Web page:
Mayor Reaffirms Backing for Flyunder

But suggests motorists might have to pay toll to use it

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London Mayor Boris Johnson has reaffirmed his commitment to replacing the Hammersmith Flyover with a Flyunder - but has suggested motorists might have to pay to use it.

The Mayor made the announcement during a trip to Boston to see a similar project called the Big Dig diverted several major roads underground.

He said: " Rebuilding some of our complex and ageing road network underneath our city would not only provide additional capacity for traffic, but it would also unlock surface space and reduce the impact of noise and pollution. "

As well as Hammersmith, the Mayor thinks flyunders could work in for the A13 in Barking Riverside, the A3 in Tolworth, A316 at Chalkers Corner and the A406 in New Southgate.

However, he said there would need to be a financial model for paying for the excavations, and that tolls were one possibility.

This could mean drivers being forced to pay £2 every time they entered the flyunder.

These five locations have been put forward for further feasibility testing by Transport for London, who will now work with local boroughs to progress these proposals further, including working up more detailed costs and possible funding options and an indicative programme of delivery if funding can be secured.  This further analysis will be presented to the Mayor in May.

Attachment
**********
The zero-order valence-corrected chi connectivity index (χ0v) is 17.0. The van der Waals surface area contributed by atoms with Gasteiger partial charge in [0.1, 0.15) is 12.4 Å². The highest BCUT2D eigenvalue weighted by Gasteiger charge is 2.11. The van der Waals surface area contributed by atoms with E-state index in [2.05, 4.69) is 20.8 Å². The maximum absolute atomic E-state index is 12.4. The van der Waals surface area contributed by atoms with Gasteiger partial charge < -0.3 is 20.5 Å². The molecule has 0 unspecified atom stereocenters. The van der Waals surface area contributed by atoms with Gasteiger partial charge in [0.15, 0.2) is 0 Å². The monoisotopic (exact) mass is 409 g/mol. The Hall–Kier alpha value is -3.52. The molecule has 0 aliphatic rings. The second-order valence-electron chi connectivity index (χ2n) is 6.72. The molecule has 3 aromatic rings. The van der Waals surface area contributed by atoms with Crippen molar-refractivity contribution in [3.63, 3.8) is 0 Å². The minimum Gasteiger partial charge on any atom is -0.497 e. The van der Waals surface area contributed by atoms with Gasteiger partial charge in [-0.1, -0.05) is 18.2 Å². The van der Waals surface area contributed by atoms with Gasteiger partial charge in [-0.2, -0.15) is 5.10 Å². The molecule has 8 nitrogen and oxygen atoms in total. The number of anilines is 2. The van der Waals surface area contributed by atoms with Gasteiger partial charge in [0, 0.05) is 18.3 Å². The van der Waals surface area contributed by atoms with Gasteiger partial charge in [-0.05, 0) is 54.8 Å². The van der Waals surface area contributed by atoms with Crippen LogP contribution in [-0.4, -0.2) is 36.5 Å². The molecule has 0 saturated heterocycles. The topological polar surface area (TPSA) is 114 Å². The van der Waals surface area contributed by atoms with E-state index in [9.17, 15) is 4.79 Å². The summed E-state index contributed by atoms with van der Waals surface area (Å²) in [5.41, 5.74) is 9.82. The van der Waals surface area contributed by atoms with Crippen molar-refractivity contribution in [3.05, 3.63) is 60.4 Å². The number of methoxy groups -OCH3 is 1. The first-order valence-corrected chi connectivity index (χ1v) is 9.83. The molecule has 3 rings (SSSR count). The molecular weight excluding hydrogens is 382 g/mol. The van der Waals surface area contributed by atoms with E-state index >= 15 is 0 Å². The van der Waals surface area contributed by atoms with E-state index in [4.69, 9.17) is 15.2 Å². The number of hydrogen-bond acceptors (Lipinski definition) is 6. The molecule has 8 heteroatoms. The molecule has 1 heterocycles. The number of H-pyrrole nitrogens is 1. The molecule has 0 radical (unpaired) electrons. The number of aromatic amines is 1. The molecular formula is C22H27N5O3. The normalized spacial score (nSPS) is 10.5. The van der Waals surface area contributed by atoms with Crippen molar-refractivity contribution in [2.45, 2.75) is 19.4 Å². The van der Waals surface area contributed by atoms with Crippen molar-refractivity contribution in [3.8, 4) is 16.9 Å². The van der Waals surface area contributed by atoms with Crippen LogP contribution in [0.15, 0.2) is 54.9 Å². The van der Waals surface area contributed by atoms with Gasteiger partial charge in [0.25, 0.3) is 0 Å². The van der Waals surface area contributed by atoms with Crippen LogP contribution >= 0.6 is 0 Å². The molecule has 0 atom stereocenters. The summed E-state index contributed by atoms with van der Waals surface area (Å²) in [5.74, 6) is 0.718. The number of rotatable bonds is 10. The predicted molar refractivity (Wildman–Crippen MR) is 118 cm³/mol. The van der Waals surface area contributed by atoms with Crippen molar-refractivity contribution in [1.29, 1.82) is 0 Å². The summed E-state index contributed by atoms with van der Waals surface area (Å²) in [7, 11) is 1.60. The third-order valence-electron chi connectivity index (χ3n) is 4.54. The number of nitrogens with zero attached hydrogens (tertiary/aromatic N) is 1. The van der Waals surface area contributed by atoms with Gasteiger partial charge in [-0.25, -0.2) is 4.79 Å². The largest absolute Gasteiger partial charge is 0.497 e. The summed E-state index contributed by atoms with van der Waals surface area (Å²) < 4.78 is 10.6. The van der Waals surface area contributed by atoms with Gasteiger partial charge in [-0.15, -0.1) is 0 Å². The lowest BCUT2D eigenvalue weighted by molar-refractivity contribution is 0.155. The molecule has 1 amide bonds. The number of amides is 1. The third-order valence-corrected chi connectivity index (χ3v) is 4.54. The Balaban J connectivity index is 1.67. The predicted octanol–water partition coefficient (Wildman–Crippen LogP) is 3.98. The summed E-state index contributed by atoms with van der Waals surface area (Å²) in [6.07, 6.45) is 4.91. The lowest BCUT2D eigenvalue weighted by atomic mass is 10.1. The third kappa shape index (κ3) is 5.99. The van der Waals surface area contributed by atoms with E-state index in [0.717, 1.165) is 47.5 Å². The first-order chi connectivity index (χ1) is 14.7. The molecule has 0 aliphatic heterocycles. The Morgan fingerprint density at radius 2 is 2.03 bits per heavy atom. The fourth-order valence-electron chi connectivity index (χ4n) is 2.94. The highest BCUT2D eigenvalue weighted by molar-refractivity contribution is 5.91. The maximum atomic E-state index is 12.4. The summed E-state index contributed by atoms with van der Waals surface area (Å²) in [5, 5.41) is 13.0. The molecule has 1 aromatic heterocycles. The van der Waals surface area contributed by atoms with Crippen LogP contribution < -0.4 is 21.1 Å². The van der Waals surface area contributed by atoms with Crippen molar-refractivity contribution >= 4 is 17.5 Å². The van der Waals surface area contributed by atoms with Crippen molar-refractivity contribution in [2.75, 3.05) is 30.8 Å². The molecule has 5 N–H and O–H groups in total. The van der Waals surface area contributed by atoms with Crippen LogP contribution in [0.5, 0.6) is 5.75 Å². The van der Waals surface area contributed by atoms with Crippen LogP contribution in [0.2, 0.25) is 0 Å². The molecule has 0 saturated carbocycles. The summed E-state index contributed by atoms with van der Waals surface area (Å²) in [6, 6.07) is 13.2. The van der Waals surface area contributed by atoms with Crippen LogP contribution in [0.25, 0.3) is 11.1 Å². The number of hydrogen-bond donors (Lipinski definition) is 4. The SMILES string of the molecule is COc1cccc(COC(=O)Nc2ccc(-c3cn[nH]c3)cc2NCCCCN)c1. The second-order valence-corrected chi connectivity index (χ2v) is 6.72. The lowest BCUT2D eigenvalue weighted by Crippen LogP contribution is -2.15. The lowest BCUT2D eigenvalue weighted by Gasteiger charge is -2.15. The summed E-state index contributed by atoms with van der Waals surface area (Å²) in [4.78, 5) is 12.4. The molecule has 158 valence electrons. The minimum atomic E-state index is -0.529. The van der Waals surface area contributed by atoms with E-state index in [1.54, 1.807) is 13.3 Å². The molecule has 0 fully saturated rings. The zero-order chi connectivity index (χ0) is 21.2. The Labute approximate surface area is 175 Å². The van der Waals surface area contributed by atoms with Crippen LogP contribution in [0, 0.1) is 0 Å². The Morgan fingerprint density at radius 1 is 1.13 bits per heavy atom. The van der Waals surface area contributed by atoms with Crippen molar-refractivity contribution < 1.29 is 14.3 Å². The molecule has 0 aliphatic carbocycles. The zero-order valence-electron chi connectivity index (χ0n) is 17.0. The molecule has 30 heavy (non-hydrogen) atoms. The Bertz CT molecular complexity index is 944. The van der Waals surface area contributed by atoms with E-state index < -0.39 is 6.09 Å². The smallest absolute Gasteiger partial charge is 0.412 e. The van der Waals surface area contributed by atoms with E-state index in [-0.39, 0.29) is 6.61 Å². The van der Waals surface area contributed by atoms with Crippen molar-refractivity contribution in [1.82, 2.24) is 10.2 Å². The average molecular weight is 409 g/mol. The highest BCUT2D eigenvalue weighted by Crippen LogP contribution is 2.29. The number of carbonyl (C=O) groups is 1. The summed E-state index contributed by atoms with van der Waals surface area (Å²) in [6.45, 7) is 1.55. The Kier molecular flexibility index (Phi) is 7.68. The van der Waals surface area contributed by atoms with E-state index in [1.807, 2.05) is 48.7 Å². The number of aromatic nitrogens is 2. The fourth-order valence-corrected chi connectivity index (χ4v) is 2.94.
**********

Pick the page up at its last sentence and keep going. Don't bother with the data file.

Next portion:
The Mayor's announcement comes just two weeks after Hammersmith and Council asked him for action on the Flyunder project.

In its response to the Mayor's anouncement the council said it does not necessarily agree that tolls would be necessary for funding and pointed to feasibility studies they have published that show release of the land for development could generate enough money to cover the costs of the short tunnel proposal, without the need for a toll. 

Hammersmith & Fulham Council Leader, Cllr Stephen Cowan, said: "We just need the Mayor to put his hand in his pocket, instead of wasting £70million of taxpayers’ cash repairing this monstrosity. Sinking the flyover would free up land to be used for affordable housing, parks and cycling facilities.

“Our plans are the most developed of those suggested and will help ensure London remains a major trade centre for the 22nd Century and, if done the right way, it could be a real gem."

February 15, 2015